Hello! Here is an easy and fun art project for those stormy summer days. String art is very popular right now and can be used to make anything from your initials, to objects, to this “magic” eye. As they say: everything old is new again! We made string art in Algebra II/Trig back when I was in 10th grade! My math teacher hung them around the wall to show how straight lines can make a curve.
This project requires NO hammering!!! Many of the string art projects involve wood and nails and a hammer – this seemed like it would take a while to hammer everything plus it makes the artwork heavy. Using wood requires brackets to hang, etc. So instead I tested different ways to make a foam board from the dollar store. You can cut and paint your own foam 5×8′ sheet down to the size you want from the hardware store. I used foam core boards from Dollar Tree. I tried to use black poster board, but the poster board is so cheap and flimsy that the glue ruined the flat board. I think a glue stick could solve the problem… but I had black spray paint and used that instead since the black poster board was a fail.
Here is how to make your own version of Magic Eye String Art!
What you will need:
-ruler (I used a 12″ plain ruler and my quilting Omnigrid though the Omnigrid is not required but helpful)
– minimum 2 colors of embroidery thread (any colors you like – my eyes are blue so I used blue and white)
-black spray paint or black foam core or good black poster board
-3 of 20″x30″ or 20″x20″ foam core ($1 at Dollar Tree)
-600 of 3/4″ pearlized pins
-graph paper or here
-X-acto knife (optional – I explain if you do not have one but it does make a cleaner cut)
1. I started by sketching my design on graph paper. Each square = 1″ on the graph paper. Foam core comes in sheets of 20″x30″ and I wanted a square shape, so I sketched my design as a 20″x20″. Of course you can choose any size you like.
2. Option A; with X-acto Knife: I glued together with plain Elmer’s glue the 3 sheets of foam core. Do not skimp and use 2! If you do, the pins will go through the boards and cut up your thighs. (Ouch.) Let the boards dry. At this point, you can try to glue stick the black poster board if it is thick enough. Thin poster board will warp and wrinkle when it comes into contact with wet glue. If using black spray paint instead, go to step 3. Now, cut 10″ off of the foam core with an X-acto knife. This will give a nice even slice.
Option B: With no X-acto knife, you will need to cut each foam core board down to 20″ by 20″ with scissors. I prefer X-acto knives, but I want to make this project as accessible as possible. Once all the sheets are cut, glue all 3 foam core sheets on top of each other making sure they are lined up.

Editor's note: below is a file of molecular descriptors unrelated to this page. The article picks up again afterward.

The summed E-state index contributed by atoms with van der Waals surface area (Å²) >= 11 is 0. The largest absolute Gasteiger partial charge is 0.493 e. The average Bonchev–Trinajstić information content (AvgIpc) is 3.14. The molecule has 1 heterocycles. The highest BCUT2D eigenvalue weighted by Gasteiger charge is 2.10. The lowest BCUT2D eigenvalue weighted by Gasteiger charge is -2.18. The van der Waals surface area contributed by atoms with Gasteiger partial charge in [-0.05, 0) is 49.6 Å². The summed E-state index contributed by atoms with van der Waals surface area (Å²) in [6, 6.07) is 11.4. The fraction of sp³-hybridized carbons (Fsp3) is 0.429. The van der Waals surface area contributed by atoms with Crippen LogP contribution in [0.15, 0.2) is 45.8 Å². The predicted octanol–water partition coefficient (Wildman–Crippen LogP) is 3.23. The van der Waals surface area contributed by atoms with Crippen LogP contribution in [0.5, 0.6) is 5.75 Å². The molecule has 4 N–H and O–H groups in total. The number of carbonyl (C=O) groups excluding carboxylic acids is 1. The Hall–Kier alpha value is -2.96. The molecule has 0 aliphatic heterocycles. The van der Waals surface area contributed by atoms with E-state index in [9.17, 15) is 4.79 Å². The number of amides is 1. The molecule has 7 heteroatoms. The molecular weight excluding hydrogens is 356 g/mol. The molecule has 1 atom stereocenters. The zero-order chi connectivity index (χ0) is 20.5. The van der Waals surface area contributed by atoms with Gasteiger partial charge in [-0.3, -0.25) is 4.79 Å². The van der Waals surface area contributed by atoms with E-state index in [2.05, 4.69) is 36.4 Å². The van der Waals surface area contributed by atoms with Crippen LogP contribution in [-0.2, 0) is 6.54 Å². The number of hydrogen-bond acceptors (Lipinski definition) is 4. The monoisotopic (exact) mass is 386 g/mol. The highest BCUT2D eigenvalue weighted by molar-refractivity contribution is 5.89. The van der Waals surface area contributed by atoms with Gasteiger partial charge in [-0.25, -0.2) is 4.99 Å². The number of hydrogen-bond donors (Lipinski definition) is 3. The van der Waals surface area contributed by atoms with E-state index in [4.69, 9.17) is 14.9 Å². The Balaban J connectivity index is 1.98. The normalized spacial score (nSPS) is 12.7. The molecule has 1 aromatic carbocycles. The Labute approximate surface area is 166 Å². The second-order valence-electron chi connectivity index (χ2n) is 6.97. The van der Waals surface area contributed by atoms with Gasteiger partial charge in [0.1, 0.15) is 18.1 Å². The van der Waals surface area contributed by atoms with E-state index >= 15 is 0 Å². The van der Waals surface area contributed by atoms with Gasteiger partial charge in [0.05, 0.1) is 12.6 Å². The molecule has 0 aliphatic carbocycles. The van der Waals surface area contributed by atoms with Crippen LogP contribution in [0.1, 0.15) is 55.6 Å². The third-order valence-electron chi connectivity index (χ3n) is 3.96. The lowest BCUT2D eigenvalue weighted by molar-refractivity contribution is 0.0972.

3. Now go outside and spray paint black paint onto one side of your foam board. You can skip this of course if you used good black poster board.
4. Your board is prepped and the fun begins! Use sketch to mark out all of the squares you are going to do. You start in the center and make a 2″x2″ square. Then, you make another square in the same direction 5″x5″. Once the 2 squares are drawn, it is easier because you simply use the corners of those squares to create the next square which is tilted. I just followed my graph paper and those measurements.
5. Once you draw the squares, I drew the points to put the pins for the most middle square first. In string art, they usually put all the nails in at the same time. I find it easier to start in the center and work my way out. So, the for the middle square only, I used one pin every 1/4″. Do this all the way around.
6. Next, is the string work. Keep your thread in a bowl – this will keep it from unraveling all over the place.
I found a youtube video on how one lady did the string and included a photo with numbers as well. You tie one string on the bottom left pin (leave a 3″ tail of thread!!) – we’ll call this “1”. Then keeping the thread on the inside of the design, wrap it around the other “1” pin at the top. Bring the thread back down and wrap it around “2”. Then take it up to “2”. Etc. etc. Once you are at the end of the line, I take the entire board and turn it once clockwise. I proceed doing the 1-1, 2-2 again. I do this four times all the way around. Then I end my square by wrapping it several times around the pin, cutting it with a 3″ tail and using the two tail threads to tie several knots. That is why I always leave a tail. Once you feel it is secure, trim the threads.
**Make sure to keep the thread taut they entire time or it will unravel.
7. With square #2, make a mark every 1 centimeter. This will work well for all of the squares. Put your ruler so you have a number in the center and work your way out from the center. Once in a while, I didn’t end exactly on a centimeter and just played with it a bit. As long as it is the same number of pins on all sides, it won’t matter. This would be easier to explain in a video… if I make a red/white and blue one, I will try and tape it.
8. Repeat the threads just like the first square. It will look weird at first and like it isn’t going to look good. But once you get to the second to last square it will look awesome. Sometimes I had to push pins down in order to put threads on top of them. That’s okay.
This art project took about 4 hours to complete. I am almost caught up watching The Flash Season 3 as a result 🙂